If there is a secret to Ben Gurwitz’s success, it could very well be his ability to adapt and thrive as circumstances change.
Ben’s early years were spent in sophisticated San Francisco, where, as a “fiercely independent” child, he was riding the MUNI buses alone by second grade and renting a sailboat by age 12. In 7th grade, he fell in love with business after a microeconomics class at his small (40 students per grade) private school. “Business seemed like such a chess game, and seeing the big picture and always thinking three or more moves ahead was fun,” he explains.
A move to the laid-back mountain vibe of Denver and a huge, 3,000-student public high school presented a radically different venue, “politically, ethnically, religiously, climate-wise, to name a few,” according to Ben, yet he adapted and thrived in the new environment. “Going through that move really motivated me to change everything again when I went to college,” he says.
At Trinity, Ben was again ushered out of his comfort zone by curriculum requirements. Those courses, most memorably Biological Impact and Issues, which he says was “at once both fascinating and scary,” reinforced what he thinks was the most important part of his Trinity education: “The ability to research an issue, formulate an opinion, and then communicate my findings through a presentation or in writing.”
Although he had not intended to join a fraternity, Ben connected with a “great group of guys” and became a proud member of Iota Chi Rho. “It was the first time in my life I was in a truly peer-governed environment,” he notes. “We had to set our own rules and enforce them. We dealt with budgets, money, trust, social relationships, and responsibilities.” Ben says that fraternity life became “a safe place to make mistakes and was arguably as impactful of a growth experience to my success now as the skill sets I learned in the classroom.”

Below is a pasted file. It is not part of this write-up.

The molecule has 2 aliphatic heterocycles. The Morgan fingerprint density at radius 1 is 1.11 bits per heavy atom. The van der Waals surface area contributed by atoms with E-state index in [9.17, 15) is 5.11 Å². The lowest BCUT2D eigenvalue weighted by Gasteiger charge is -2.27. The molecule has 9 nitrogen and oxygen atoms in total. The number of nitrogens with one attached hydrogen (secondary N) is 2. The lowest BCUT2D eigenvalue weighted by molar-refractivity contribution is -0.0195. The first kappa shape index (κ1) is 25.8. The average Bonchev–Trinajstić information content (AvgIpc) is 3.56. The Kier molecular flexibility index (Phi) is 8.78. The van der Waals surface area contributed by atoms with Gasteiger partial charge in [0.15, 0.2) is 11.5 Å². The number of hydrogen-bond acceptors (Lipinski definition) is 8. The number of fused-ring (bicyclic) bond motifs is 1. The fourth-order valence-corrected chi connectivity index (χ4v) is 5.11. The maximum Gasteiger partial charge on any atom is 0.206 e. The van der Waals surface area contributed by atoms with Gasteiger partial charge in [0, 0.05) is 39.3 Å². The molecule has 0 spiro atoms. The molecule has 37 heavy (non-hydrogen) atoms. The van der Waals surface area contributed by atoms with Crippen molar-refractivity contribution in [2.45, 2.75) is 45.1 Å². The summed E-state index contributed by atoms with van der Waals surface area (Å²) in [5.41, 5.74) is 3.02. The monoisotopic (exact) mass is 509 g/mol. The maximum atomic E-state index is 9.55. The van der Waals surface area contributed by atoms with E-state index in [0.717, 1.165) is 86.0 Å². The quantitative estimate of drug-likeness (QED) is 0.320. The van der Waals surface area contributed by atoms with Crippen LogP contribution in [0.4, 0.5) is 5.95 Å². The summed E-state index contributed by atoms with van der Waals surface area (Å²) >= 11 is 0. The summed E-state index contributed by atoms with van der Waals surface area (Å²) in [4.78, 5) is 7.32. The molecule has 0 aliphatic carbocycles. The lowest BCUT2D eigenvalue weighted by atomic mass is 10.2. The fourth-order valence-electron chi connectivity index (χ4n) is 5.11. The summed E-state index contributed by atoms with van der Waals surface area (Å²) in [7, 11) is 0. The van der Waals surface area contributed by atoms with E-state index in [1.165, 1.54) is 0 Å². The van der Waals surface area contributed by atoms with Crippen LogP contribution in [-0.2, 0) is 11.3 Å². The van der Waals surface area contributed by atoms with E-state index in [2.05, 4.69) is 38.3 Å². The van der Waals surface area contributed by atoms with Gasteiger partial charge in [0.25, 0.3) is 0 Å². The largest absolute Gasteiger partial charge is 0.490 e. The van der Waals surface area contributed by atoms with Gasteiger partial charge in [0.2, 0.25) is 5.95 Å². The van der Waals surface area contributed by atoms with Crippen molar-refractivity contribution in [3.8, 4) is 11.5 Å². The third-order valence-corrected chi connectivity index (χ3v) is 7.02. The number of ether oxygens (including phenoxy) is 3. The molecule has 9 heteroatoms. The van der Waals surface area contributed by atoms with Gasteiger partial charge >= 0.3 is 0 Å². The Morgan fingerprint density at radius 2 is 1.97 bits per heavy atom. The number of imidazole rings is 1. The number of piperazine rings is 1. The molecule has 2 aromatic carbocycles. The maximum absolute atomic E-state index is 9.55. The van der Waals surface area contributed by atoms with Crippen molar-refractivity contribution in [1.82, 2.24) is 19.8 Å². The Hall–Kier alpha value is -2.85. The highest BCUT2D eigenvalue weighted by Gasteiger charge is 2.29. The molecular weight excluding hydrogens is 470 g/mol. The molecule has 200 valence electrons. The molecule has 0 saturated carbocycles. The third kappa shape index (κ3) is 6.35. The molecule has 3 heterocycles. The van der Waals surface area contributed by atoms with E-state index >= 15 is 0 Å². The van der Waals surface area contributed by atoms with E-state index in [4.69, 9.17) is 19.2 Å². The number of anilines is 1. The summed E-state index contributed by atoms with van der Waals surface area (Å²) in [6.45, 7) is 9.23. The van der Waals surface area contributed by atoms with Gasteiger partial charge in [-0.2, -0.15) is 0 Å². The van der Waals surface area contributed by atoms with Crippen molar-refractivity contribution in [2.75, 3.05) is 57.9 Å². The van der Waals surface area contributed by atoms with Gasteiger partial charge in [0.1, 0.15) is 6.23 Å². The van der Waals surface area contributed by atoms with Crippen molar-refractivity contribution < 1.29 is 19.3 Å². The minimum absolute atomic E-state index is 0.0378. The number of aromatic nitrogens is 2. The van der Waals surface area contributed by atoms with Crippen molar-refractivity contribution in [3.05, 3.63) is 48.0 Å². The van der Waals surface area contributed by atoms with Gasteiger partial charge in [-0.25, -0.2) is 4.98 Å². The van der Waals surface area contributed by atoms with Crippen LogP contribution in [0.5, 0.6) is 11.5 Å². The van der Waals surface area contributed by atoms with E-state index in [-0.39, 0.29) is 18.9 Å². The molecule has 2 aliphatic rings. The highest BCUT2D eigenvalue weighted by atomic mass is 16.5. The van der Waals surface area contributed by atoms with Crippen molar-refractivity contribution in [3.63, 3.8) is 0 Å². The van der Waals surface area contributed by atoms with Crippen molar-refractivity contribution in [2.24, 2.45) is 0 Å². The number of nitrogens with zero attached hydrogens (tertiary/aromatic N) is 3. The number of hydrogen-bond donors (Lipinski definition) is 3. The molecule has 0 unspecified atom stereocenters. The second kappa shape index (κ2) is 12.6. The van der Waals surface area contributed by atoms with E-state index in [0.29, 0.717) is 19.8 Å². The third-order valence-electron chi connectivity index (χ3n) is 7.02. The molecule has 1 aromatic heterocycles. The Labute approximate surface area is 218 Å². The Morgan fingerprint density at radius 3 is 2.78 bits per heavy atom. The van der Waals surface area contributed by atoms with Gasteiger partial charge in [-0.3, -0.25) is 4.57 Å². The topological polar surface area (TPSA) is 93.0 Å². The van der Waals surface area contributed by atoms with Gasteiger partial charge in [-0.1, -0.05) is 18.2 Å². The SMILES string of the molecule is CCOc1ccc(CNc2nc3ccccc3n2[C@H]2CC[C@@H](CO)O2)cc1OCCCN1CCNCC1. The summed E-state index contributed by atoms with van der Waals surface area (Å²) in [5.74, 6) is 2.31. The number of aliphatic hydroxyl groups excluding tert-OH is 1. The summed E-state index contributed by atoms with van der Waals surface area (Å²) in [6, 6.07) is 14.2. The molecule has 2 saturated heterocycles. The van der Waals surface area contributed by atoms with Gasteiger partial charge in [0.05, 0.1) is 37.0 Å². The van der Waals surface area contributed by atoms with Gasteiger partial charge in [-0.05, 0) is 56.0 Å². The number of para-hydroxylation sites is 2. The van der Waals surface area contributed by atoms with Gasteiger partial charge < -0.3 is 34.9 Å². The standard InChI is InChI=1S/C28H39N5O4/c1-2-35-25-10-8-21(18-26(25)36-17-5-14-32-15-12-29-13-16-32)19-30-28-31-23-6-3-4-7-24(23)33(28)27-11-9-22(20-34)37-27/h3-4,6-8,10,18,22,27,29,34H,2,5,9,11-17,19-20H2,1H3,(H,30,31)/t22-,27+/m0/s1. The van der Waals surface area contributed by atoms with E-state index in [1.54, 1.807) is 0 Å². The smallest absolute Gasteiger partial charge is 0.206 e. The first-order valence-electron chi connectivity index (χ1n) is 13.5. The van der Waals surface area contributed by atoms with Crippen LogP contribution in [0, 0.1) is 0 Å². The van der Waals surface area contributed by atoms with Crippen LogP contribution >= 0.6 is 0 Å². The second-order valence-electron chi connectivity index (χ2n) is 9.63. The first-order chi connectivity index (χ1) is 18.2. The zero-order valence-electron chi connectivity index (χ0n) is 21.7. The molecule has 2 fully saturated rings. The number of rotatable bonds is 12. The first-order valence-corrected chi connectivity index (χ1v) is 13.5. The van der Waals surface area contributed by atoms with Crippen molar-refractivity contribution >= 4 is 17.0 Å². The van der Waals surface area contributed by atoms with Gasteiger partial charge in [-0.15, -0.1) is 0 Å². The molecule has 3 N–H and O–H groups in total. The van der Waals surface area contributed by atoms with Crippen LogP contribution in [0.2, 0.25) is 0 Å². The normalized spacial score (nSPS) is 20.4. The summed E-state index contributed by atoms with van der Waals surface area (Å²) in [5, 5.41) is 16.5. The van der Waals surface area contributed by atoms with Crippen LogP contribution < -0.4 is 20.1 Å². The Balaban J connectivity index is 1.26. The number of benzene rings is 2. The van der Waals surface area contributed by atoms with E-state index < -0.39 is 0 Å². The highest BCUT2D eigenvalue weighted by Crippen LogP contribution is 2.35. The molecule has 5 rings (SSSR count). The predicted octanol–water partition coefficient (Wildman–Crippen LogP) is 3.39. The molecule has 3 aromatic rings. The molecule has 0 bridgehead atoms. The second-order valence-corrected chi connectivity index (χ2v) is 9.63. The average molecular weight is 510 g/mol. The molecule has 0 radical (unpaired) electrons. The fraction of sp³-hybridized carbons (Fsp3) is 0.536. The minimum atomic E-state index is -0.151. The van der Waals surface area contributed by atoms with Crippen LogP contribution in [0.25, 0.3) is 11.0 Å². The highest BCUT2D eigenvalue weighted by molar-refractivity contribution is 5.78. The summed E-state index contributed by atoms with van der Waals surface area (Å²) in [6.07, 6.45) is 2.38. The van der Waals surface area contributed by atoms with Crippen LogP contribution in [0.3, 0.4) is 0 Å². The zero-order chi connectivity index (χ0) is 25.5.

Graduating into the fallout from the “dotcom” recession, Ben’s sole job offer was a cold-calling insurance sales job—“not the glamorous position [he] envisioned by any stretch.” Again, Ben adapted to circumstances, soon became a manager, and moved into consulting for the company. After completing the Certified Financial Planner™ (CPA) coursework, Ben knew he wanted to build a fee-only financial planning firm.
Ben found his perfect fit with Financial Life Advisors, a CPA friend’s hobby business. Today, Ben is a partner, the COO, and the senior wealth manager overseeing all personal financial planning for Financial Life Advisors. “Most financial planners grow up on the investment and insurance side of the business,” he explains. “The CPA firm gave me the tax exposure that really made the firm something special.”
Since his arrival, the firm has grown from $8 million under management to about $190 million today. “The part of the job I enjoy most and the reason I wanted to pursue this industry centers around helping families with their financial issues,” he says. “When I can help someone feel comfortable about his or her situation or future, and help them achieve their dreams, it is very rewarding.” It’s also a dynamic industry thanks to ever-changing tax codes and markets. “Keeping up on those changes, seeing how they affect clients, and then communicating the relevant information to them is a constant challenge,” he says.
Ben and his wife, Shana Stool Gurwitz ’04, are parents of three young children. Ben serves on the board of the Financial Planning Association of San Antonio and South Texas and was president in 2014. While on the board, he was pro bono director and helped organize the free San Antonio Financial Planning Day with the Family Services Association for several years. Currently, he is on his second term of the San Antonio Estate Planners Council board and is slated to lead the organization in 2021-22. Now a stay-at-home-mom, Shana is active in the Jewish Community Center, Junior League, PTA, and is a recent graduate of the Trinity Alumni Leadership Academy. They love to travel and can’t wait to share the excitement of exploring new places and cultures with their family. “First we have to get to the point where a nap is not a necessary scheduling obstacle,” he laughs.
Look for Ben on the Aug. 29 Learning TUgether webinar, where he and Bob Scherer, interim dean of the School of Business, will discuss retirement planning. Ben will also take part in a four-part series on “Steps to Financial Success” with the Learning TUgether podcast series. The first part will be available on Sept. 4.